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supply side of the same kind we had under ronald reagan. >> would you change anything you wrote in the original "wealth and poverty." >> i would have changed quite a lot. i mean, there. all kind of detail that have changed. but i found that do try to change one thing would be to change everything. so, you know, you have in to a bunch of editorial work. instead of changing it, i essentially retained the old book and added 30,000 new words at the beginning and end. and revision of my monetary policy in the middle. and so it's a new book. but it contains the old book. >> and when you say a revights of the monetary politician. what cow do you mean by that? >> well, i fail to make clear in the original version of wealthy and poverty that i believe that stable currency. i don't believe in floating currency. i agree with steve forbes that foreign currency can is standard of value by which every imeerp europe has to guide the investment and decisions is like floating the hour so that people wouldn't have to work so many. one month you'd have the hour worth 50 minutes. the next is 70 min
husband of 25 years earlier. the friendship between the royal family and ronald and nancy reagan was the closest of all the american presidents. the reagans had first met prince charles was in california while serving with the real navy in the early 1970s. they had an equally strong relationship with the queen and prince philip, as well as her sister, princess margaret, the queen mother, and her cousin, princess alexandra. they kept an extensive personal correspondence that i was given permission to read at the presidential library out in california, the reagan library. the letters tell a story of infection and thoughtfulness on both sides, over more than three decades. correspondence that continues to this day with nancy reagan. in june of 1982, when the reagans were in europe for summit meetings, the queen invited them to stay at windsor castle. which was the first such personal invitation for an american presidential couple. not only did she arrange such a dedicated telephone line, but she had the first shower installed in the more than 900-year-old castle, because she was tol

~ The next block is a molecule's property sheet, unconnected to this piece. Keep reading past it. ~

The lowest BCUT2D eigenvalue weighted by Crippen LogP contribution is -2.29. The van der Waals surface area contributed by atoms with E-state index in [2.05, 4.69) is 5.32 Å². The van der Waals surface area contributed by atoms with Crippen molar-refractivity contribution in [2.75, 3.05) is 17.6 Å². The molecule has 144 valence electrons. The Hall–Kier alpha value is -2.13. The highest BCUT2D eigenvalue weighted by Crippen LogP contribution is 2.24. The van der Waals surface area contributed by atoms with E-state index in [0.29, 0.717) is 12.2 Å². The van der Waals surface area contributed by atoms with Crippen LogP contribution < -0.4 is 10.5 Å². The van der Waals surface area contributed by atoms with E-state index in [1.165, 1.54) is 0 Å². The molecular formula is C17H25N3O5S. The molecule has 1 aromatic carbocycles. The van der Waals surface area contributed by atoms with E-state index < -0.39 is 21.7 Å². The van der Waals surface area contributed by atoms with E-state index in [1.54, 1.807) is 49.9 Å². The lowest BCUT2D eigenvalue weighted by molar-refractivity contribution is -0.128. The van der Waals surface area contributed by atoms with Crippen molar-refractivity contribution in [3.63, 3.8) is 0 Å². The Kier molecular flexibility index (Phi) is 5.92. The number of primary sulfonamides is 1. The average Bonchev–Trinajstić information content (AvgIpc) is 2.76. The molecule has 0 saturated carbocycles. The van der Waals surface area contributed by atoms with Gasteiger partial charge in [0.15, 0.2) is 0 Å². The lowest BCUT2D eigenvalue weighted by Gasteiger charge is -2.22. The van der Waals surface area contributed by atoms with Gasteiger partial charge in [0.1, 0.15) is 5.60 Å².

became. the big issue, big change began in 198 1980 that goes with the election of ronald reagan ronald reagan brought with them to washington a very underrated figure in a recent american history, somehow i don't think gets his due as an important person. that's edwin meese because edwin meese at first was in flash and then attorney general. said look, there has been a liberal agenda at the supreme court. there needs to be a conservative agenda at the supreme court. what was that agenda? expand executive power and end racial preferences, speed up execution, welcome religion into the public sphere, and above all, reverse roe v. wade and allow states once again to ban abortion. a big part of the reagan revolution was the arrival of washington of a group of young and committed conservative lawyers who wanted to work in that, on behalf of that agenda, who were two of the best and the brightest of that group? john roberts and samuel alito. 1970 -- in 1985, a memo at the solicitor general's office, alito wrote what can be made of this opportunity to advance the goal of bringing about the eve